album review: Interpol, interpol
Interpol are the darkly electric, cinematic kings of Indie. Brooding enchantment; they thrive on their distinctive sound and hold a true sense of purpose in a music world that is so quickly falling to cliché and generic riffs. They simply stand alone.
Suave and musically gifted, it would be hard for Interpol to mess up entirely with their new self-titled album. Yet when this new record was recently released, I couldn’t help thinking that maybe it wouldn’t live up to my elevated expectations. And unfortunately, I was right.
In short, Interpol is a hard listen for any true Interpol fan. Every song echos Interpol’s past 13 years, minus the heart. It’s a sad thought that they may have exhausted that purpose that once made them so spectacular.
Musically, the songs shy away from those hooks and tension that moved us in earlier albums. And Paul Banks’ distinctive, poetic lyrics of the past become uninspiring and bland. Once laden with such originality and spark, it’s surprising to be given an album of fillers from Interpol.
Despite this, Interpol are still, in my mind, the pinnacle of inventive, deliriously talented musicians. And Interpol does hold a touch of the old passion amongst the music, even if it is hidden very well.
With their earlier albums making me think and feel, now Interpol have me singing at the top of my lungs with songs in the first half such as Summer Well, Lights and Barricades. There’s nothing wrong with catchy songs, and these songs do well to break up the repetitiveness of Interpol, yet I’m not left with the excitement or impact their songs once brought me. And I don’t think anyone would turn to Interpol for catchy, one-dimensional music. There’s more to them than that.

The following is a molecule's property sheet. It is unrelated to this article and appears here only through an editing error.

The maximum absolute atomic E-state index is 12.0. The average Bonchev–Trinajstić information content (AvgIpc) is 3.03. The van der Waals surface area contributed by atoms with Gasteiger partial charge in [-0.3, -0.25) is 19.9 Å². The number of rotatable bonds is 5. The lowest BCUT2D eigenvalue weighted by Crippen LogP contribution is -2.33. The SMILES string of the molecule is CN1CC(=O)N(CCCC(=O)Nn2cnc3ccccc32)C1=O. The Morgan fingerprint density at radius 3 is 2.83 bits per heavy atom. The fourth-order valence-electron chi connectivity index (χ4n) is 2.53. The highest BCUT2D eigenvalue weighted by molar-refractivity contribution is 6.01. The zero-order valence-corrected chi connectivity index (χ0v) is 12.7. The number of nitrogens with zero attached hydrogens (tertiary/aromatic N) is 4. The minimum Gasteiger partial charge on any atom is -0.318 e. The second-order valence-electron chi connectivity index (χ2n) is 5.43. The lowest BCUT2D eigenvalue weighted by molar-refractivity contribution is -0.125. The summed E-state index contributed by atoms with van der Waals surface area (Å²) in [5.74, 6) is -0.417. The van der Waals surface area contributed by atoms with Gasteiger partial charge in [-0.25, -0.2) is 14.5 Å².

Later in the album, listeners are grated with Banks’ voice and (I hate to say it) the album becomes dull. The Man I Am and Safe Without hold an edge above the rest, but the later songs Try It On, All of the Ways and The Undoing are monotonous and forgettable.
One major drawback of the new album is they no longer build up their songs and leave you waiting for the sensational climactic end; they just drag the climactic end out from start to finish, which is very unsatisfying. I won’t argue that the music itself doesn’t sound impressive on surface level, but that’s all the album has; a shallow surface level that fails to explore the depths of their previous works.
With a few more forced listens of Interpol, fans will start to appreciate the songs and maybe even love some amongst them. But if you are new to Interpol’s music, this album is definitely not going to convert you.
I must ask, how can the kings of introspection miss the mark on such a contemplative, moody album? Did Carlos Dengler, the band’s legendary bass player, choose to leave the band before they forget who they are completely?
Okay. So this album isn’t great. But we still have dozens of Interpol songs to fill ourselves with love and unrest. I can forgive them, just this one time.
(Image credits: 1.)